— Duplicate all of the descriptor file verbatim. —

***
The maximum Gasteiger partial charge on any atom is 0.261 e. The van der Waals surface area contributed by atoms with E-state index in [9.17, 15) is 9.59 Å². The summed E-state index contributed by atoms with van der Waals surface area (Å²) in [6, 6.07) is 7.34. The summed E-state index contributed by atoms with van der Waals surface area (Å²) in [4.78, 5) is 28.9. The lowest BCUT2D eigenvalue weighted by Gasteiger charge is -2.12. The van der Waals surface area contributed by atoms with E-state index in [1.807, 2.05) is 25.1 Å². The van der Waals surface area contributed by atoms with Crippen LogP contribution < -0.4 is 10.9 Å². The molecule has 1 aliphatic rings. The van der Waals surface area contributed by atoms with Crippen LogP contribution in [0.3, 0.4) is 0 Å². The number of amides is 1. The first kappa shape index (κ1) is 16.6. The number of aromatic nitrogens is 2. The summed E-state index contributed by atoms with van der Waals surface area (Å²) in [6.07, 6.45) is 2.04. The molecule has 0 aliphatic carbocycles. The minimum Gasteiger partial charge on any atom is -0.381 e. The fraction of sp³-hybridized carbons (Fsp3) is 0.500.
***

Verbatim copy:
The maximum Gasteiger partial charge on any atom is 0.261 e. The van der Waals surface area contributed by atoms with E-state index in [9.17, 15) is 9.59 Å². The summed E-state index contributed by atoms with van der Waals surface area (Å²) in [6, 6.07) is 7.34. The summed E-state index contributed by atoms with van der Waals surface area (Å²) in [4.78, 5) is 28.9. The lowest BCUT2D eigenvalue weighted by Gasteiger charge is -2.12. The van der Waals surface area contributed by atoms with E-state index in [1.807, 2.05) is 25.1 Å². The van der Waals surface area contributed by atoms with Crippen LogP contribution < -0.4 is 10.9 Å². The molecule has 1 aliphatic rings. The van der Waals surface area contributed by atoms with Crippen LogP contribution in [0.3, 0.4) is 0 Å². The number of amides is 1. The first kappa shape index (κ1) is 16.6. The number of aromatic nitrogens is 2. The summed E-state index contributed by atoms with van der Waals surface area (Å²) in [6.07, 6.45) is 2.04. The molecule has 0 aliphatic carbocycles. The minimum Gasteiger partial charge on any atom is -0.381 e. The fraction of sp³-hybridized carbons (Fsp3) is 0.500.